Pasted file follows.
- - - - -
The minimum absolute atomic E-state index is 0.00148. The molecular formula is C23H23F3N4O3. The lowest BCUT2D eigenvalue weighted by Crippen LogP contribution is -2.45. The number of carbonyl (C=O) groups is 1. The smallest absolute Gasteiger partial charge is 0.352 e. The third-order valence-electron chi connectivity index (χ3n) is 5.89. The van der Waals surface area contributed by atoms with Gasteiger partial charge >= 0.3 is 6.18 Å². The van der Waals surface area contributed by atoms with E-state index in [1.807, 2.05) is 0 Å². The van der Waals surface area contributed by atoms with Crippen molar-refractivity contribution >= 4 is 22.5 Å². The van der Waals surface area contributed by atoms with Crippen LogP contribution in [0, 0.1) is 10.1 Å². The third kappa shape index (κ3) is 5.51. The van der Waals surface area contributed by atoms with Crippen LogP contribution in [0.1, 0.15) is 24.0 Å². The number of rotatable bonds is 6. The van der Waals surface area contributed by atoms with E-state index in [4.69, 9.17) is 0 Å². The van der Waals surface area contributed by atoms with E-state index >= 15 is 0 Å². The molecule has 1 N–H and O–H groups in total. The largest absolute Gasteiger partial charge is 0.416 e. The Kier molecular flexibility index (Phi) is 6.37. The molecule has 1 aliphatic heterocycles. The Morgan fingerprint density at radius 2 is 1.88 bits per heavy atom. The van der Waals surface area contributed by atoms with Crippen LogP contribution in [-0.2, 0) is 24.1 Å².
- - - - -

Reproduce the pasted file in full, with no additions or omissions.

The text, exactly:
The minimum absolute atomic E-state index is 0.00148. The molecular formula is C23H23F3N4O3. The lowest BCUT2D eigenvalue weighted by Crippen LogP contribution is -2.45. The number of carbonyl (C=O) groups is 1. The smallest absolute Gasteiger partial charge is 0.352 e. The third-order valence-electron chi connectivity index (χ3n) is 5.89. The van der Waals surface area contributed by atoms with Gasteiger partial charge >= 0.3 is 6.18 Å². The van der Waals surface area contributed by atoms with E-state index in [1.807, 2.05) is 0 Å². The van der Waals surface area contributed by atoms with Crippen molar-refractivity contribution >= 4 is 22.5 Å². The van der Waals surface area contributed by atoms with Crippen LogP contribution in [0, 0.1) is 10.1 Å². The third kappa shape index (κ3) is 5.51. The van der Waals surface area contributed by atoms with Crippen LogP contribution in [0.1, 0.15) is 24.0 Å². The number of rotatable bonds is 6. The van der Waals surface area contributed by atoms with E-state index in [4.69, 9.17) is 0 Å². The van der Waals surface area contributed by atoms with E-state index >= 15 is 0 Å². The molecule has 1 N–H and O–H groups in total. The largest absolute Gasteiger partial charge is 0.416 e. The Kier molecular flexibility index (Phi) is 6.37. The molecule has 1 aliphatic heterocycles. The Morgan fingerprint density at radius 2 is 1.88 bits per heavy atom. The van der Waals surface area contributed by atoms with Crippen LogP contribution in [-0.2, 0) is 24.1 Å².